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SMSF, related party, business property, leasehold improvements

Discussion in 'Accounting & Tax' started by Hano, 16th Sep, 2016.

  1. Hano

    Hano New Member

    Joined:
    16th Sep, 2016
    Posts:
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    Location:
    Sydney
    I am looking to purchase the building that we have leased for the past 5 years using an SMSF.
    There are 3 years remaining on the current a lease. I have arranged finance with a 70% LVR, using a LRBA.

    The property is a 2500 sq-m freestanding industrial / storage facility in western Sydney, with a 600sqm industrial/storage facility on site.

    The property has development potential, but I understand that the SMSF cannot borrow to make improvements.

    I have a number of questions.

    1. Can a related party tenant sublet, a portion of a freestanding industrial/storage facility, also to be used as an industrial/storage facility, if the owner maintains borrowing under a LRBA? Does this change the single acquirable asset test?

    2. Are leasehold improvements by the tenant, such as office fit-out to an industrial facility, allowed where the SMSF owner maintains borrowing under a LRBA?

    3. If a tenant makes significant leasehold improvements to a freestanding industrial/storage facility, including an extension of the factory & storage area, does this change the single acquirable asset test if the nature the complex is maintained as an industrial/storage facility.

    Basically, the tenant (my business) would look at subletting an unused portion of the land, to increase profit. If this was successful, we (the business) would look to extend the current factory to sublet at a higher rate. But only if the business could secure an arm's length, long-term lease from the SMSF landlord.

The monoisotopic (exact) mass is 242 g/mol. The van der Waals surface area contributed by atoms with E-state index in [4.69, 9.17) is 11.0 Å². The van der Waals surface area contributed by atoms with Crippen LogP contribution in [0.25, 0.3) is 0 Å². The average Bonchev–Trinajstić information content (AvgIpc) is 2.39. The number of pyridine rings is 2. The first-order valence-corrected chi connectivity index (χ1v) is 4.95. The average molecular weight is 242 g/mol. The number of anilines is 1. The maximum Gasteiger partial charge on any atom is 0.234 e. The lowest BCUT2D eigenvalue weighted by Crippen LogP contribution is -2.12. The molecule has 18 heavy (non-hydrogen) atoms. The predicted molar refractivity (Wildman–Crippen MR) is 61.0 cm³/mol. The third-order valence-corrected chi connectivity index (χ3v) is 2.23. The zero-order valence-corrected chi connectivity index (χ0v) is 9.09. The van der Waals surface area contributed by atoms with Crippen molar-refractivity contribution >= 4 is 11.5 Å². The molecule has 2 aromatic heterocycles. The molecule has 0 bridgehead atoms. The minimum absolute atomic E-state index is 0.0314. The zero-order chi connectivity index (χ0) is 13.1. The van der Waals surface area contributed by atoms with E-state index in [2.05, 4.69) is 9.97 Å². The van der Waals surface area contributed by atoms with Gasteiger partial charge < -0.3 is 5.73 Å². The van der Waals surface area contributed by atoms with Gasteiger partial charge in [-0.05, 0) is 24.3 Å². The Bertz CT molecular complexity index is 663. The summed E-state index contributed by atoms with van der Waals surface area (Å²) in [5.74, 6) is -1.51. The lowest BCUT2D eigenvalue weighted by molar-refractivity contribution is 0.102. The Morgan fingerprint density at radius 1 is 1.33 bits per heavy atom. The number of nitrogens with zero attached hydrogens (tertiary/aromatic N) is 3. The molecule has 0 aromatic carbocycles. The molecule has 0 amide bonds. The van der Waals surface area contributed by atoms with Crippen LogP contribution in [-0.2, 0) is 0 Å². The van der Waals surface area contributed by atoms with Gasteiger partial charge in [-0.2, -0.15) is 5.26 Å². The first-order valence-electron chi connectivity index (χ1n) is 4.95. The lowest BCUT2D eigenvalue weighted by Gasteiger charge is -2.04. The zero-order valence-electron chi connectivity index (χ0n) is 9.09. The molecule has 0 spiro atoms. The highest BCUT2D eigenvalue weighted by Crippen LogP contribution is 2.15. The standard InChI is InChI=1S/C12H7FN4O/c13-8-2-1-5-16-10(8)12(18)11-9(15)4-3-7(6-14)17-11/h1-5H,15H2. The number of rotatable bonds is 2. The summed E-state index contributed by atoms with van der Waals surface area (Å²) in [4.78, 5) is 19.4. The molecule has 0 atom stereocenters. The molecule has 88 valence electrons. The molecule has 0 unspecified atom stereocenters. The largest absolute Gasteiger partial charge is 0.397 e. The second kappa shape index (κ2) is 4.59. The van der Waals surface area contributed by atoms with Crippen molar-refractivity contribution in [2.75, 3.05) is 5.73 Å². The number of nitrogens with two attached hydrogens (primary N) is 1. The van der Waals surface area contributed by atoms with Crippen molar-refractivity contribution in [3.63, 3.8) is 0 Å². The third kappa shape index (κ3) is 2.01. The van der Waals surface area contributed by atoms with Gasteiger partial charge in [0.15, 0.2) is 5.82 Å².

4. If at the expiry of the lease, the ownership of the leasehold improvement, office fit-out and/or extension of the facility, reverts back to the SMSF owner, without payment or consideration, does this change the nature of the single acquirable asset if the SMSF owner still maintains borrowing under a LRBA? What are the in-house asset implications of this?

    5. Does the identity of the tenant making the alterations or additions affect the result of a different asset test?

    6. Do any of the above answers change if the tenant is a related party or not?

    7. What are the implications if any, if the SMSF owner of a property, with leasehold improvements made by a related party tenant, sells the property with the lease in place, at market value, if the tenant is a still a related party.

    8. What if a related party tenant, who has made leasehold improvement, sells the business and assigns the lease, to a non-related entity, and some time later the lease expires, and the ownership of leasehold improvement reverts to the SMSF property owner, without payment or consideration, would this be considered an in-house asset acquisition?

    Thanks in advance for your consideration.
     
  2. sanj

    sanj Well-Known Member

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    Perth
    9. When dealing with a 7 figure sum and faced with potentially a really lucrative option if handled correctly or a major cockup if not, would asking very specific questions on an internet forum or paying for highly competebt advice be likely to yield better results?
     
  3. Scott No Mates

    Scott No Mates Well-Known Member

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    Location:
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    An smsf can lease commercial property to a related party - a member cannot get a benefit from the transaction.

    If the tenant fits out or makes improvementsto the premisws it is handled under the lease, vary the lease to allow the works (with lessor consent), buy back/surrender of improvements for a nominal sum etc should all be legitimate as the tenant is paying and fund benefitting/not borrowing.

    @sanj - why pay if you can get dodgy advice for free? ;)
     
    Colin Rice likes this.
  4. Terry_w

    Terry_w Solicitor, Finance Broker, CTA Business Member

    Joined:
    18th Jun, 2015
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    8,970
    Location:
    Sydney
    There is a tax ruling which covers all these questions - best to have a read of those 70 odd pages and then go and pay for some legal advice.
     
    Colin Rice likes this.